Economist Seeks Elimination of Inequality and Poverty
Among new faculty this year in the College of Social and Behavioral Sciences is Assistant Professor Mwangi wa Gĩthĩnji (economics). A Kenyan with an interest in development and the environment, he got the title of his first book from a speech given by countryman J. M. Kariuki., shortly before his assassination. This freedom fighter turned parliamentarian warned that his country was headed in the direction of having “Ten Millionaires and Ten Million Beggars.”
According to Mwangi, Kenya went this route and now suffers from some of the worst inequality on the globe. In his book (Ashgate, 2000), he wrote, "Among African countries for which data are available, Botswana shows the highest degree of inequality. The value of the ratio of the income of the richest quintile to that of the poorest is 23.6. Our estimate of this ratio for Kenya is 50.85, more than twice as large as Botswana’s.” He notes that more recent work, such as the 2005 report “Pulling Apart,” published by SIDA (Swedish International Development Cooperation Agency) with collaboration from the Kenyan government, now makes the same point: Kenya is one of the top ten most unequal countries in the world and among the top five most unequal in Africa.
Mwangi’s several projects include one in Kenya, looking at ways in which the benefits of economic growth can be distributed more equitably by making sure growth is accompanied by job creation. With his partner Renae Brodie (who teaches biology at Mount Holyoke College), he is also launching work in Jamaica, studying interactions between humans and land crabs in the resort area of Negril. The issue is that while crustaceans spend much of their lives out of the water, they must return to the ocean to spawn. They also play an important role as food for other ocean species. Recent changes in the local economy there have resulted both in reduced habitat and access to the sea. Renae and Mwangi want to find ways to improve the livelihoods of Negril residents, but not at the expense of the land crab. Mwangi will examine how the class interests of the stakeholders (such as farmers, hotel owners, and people who fish) play into how this part of the wildlife is managed.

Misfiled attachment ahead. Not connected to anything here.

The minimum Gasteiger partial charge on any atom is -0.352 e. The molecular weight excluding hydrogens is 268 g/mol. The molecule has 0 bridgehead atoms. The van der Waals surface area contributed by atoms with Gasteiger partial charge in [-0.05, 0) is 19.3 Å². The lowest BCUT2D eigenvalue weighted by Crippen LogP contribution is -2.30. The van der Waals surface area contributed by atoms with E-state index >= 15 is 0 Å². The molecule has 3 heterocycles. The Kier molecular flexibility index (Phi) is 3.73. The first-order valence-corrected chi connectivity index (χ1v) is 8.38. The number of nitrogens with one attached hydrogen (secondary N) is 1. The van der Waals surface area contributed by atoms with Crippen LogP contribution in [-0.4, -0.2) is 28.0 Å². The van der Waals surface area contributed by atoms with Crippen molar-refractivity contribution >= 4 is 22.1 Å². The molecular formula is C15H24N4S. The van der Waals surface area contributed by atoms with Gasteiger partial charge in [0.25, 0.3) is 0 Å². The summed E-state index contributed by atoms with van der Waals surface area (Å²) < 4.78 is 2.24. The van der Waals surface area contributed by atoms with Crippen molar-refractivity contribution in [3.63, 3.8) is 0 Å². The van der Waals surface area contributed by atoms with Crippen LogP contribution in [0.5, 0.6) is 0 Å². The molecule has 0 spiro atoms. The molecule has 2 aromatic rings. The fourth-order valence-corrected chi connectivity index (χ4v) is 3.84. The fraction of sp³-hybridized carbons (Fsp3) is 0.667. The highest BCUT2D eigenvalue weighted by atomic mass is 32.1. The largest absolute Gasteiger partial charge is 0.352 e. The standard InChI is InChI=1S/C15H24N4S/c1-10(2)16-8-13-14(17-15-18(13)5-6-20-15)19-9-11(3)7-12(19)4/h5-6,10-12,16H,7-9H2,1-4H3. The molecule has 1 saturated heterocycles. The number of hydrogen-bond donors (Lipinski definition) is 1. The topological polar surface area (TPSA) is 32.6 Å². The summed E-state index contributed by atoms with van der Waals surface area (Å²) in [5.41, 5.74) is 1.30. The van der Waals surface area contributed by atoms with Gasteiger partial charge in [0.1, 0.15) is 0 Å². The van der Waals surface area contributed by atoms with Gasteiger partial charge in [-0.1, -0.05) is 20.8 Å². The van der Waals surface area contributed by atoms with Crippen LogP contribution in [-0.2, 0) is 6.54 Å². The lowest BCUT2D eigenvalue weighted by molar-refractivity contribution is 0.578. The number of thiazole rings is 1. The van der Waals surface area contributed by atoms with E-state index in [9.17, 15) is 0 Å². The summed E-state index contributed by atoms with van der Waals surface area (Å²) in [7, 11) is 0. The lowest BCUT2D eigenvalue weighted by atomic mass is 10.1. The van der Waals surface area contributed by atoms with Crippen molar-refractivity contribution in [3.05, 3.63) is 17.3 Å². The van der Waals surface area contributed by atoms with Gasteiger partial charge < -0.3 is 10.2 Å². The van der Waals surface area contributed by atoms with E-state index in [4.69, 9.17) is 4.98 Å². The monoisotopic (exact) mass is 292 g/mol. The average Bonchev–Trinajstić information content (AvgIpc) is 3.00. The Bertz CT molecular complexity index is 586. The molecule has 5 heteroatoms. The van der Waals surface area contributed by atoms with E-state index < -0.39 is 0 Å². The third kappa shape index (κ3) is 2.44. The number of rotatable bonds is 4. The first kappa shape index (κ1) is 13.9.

When asked why he, a self-described Marxist, believes in a failed ideology, Mwangiji elaborates, “There is a difference between the analysis by Marx and the different practices of communism/socialism that have been tried. I am not a Marxist in the sense of seeing those existing models as the solutions (there are plenty of people—including colleagues here at UMass Amherst—who have written extensively on how these models did not follow Marxist reasoning but tended to be shaped by the desire of the new ruling classes to maintain power), but rather in following Marx’s model of analysis that emphasizes the examination of class differences, its relationship to the appropriation of surplus value and the relation between these factors and politics.”
Mwangi, who earned his PhD and MA from the University of California Riverside and came to UMass Amherst via Gettysburg College, notes that the kind of analysis he does challenges the orthodoxy of neoclassical economists who dominate the discipline, adding that mainstream economics doesn’t do a very good job of explaining the problems facing most of the people in the world. As a member of the editorial board of Rethinking Marxism, he sees that as one of his roles.
Of his arrival in Amherst, Mwangi says, “The five college area is a wonderful place for any academic, plus being part of the leading heterodox economics department among research universities is great. So far Renae and I love the Pioneer Valley, its progressive politics, the attempts at creating sustainable community agriculture and the concerns for the environment. I have found at UMass Amherst extremely insightful, helpful and congenial colleagues (faculty and staff), and my students seem to be more engaged with the real world than those I have taught elsewhere—and just as smart.”
Expanded from an article by Eric Goldscheider
October 19, 2006